Simultaneous “Sit-ins for Freedom” Held Across Saudi Cities

Small groups of Saudi women held simultaneous “Sit-ins for Freedom” across Saudi cities on June 10, 2013, which were called for by anonymous advocacy group @almonaseron [The Supporters] to call for release of their imprisoned relatives. As a result, over 140 protesters, men and women, were arrested by Saudi forces during the previous two days.

Independent human rights sources say there are over 30,000 arbitrarily imprisoned people [ar], many of whom were arrested in the massive, post-9/11 “war on terrorism”. The detainees were arrested without a warrant and have not had access to lawyers and a trial. Protests in Saudi Arabia are strictly prohibited and participants risk spending many months in prison if they get caught. This, however, did not stop prisoners’ relatives from challenging the ban many times in small numbers over the past two years.

At 4.55pm, local time, @almonaseron announced the beginning of the sit-in and tweeted [ar]:

بدأ #اعتصام_الحرية نساء في عدة مناطق في آن واحد فعلى أهالي المعتقلين الإنضمام إليهم فوراً

@almonaseron: The Sit-in for Freedom just started: women from different areas [are gathering] simultaneously. Detainees’ relatives should join them right now.

In Riyadh, a group of women, several of whom were relatives of Suliman al-Roushodi, head of the Saudi Civil and Political Rights Association, gathered in front of the government-funded National Society for Human Rights, where they had protested back in February. One of the protesters was his daughter, Bahia al-Roushodi, who was given a suspended four-month prison sentence after that earlier sit-in. They were quickly surrounded by over 30 police cars [ar], and their driver was arrested[ar] and they were prohibited from leaving. One of Riyadh's main roads, King Fahad Road, was closed by police during rush hour to crackdown on the sit-in. At 6.20pm, one of the protesters, al-Roushodi's wife, tweeted:

تم اعتقالنا واعتقال اخي

@omamar1: They arrested us, and they arrested my brother.

Relatives of the arrested women protesters gathered in front of the prison where they were reportedly held. Photograph shared by @fatma_mesned on Twitter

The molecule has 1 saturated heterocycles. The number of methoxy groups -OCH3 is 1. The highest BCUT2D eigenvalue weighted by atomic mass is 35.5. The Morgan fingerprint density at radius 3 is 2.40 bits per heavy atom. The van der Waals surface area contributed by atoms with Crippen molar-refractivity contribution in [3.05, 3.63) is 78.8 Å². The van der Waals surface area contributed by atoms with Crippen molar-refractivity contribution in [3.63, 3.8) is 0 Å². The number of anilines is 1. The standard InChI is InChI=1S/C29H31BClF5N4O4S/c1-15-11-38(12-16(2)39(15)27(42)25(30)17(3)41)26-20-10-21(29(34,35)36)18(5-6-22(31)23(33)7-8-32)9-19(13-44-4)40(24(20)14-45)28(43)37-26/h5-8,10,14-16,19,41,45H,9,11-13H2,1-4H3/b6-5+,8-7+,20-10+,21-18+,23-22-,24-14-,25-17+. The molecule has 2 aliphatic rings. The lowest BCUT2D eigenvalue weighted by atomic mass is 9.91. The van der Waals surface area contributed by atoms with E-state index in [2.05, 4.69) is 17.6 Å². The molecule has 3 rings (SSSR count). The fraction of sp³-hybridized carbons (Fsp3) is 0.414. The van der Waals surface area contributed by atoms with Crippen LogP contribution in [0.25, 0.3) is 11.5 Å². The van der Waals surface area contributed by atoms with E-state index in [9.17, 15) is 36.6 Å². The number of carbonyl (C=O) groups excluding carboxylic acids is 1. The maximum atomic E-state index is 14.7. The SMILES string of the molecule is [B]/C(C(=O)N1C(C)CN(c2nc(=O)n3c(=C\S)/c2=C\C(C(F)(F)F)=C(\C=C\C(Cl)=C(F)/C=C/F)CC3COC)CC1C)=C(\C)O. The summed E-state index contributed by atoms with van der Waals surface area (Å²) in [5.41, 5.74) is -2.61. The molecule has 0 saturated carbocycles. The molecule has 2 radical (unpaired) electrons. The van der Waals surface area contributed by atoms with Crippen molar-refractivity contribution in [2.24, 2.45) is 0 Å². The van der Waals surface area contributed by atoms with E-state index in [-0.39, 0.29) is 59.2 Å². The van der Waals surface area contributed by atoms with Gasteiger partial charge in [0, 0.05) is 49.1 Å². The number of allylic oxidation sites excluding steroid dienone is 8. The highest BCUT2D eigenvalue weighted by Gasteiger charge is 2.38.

Relatives of the arrested women protesters gathered in front of the prison where they were reportedly held. Photograph shared by @fatma_mesned on Twitter

At 11.44pm, relatives of the arrested women protesters gathered in front of the prison where they were reportedly held. al-Roushodi's granddaughter, Fatima al-Mesned tweeted:

الآن مجتمعون امام سجن الملز قسم النساء لمن اراد المطالبه بمعتصمات #الرياض انصروا من نصر أسرانا

@fatma_mesned: For those who want to demand [the release of] the protesters: We are now in front of al-Malez prison, the female section. Support those who supported our prisoners.

In Buraydah, women gathered in front of the city's Grand Court, and more than women joined the sit-in shortly. By 5.52pm, Saudi forces were surrounding the protesters [ar]. When a young man tried to provide water for the protesters, he was chased by the forces and arrested[ar]. Secret policemen wearing civilian cloths ordered the women to leave and threatened them, but they refused unless their relieves are released (video [ar]). The number of women protesters was increasing until they were forcefully arrested. At 8.24pm, @almonaseron tweeted:

الآن تم أركاب المعتصمات للباصات في بريدة بالقوة

@almonaseron: Women were just forced to ride the [police] buses.

The following day, June 11, at 5pm, a group of men and women gathered to protest the previous day's arrests. Within minutes, they were surrounded by emergency forces [ar], beaten [ar] and arrested.

Other small gathers were held in Mecca, Aljouf and Hial.


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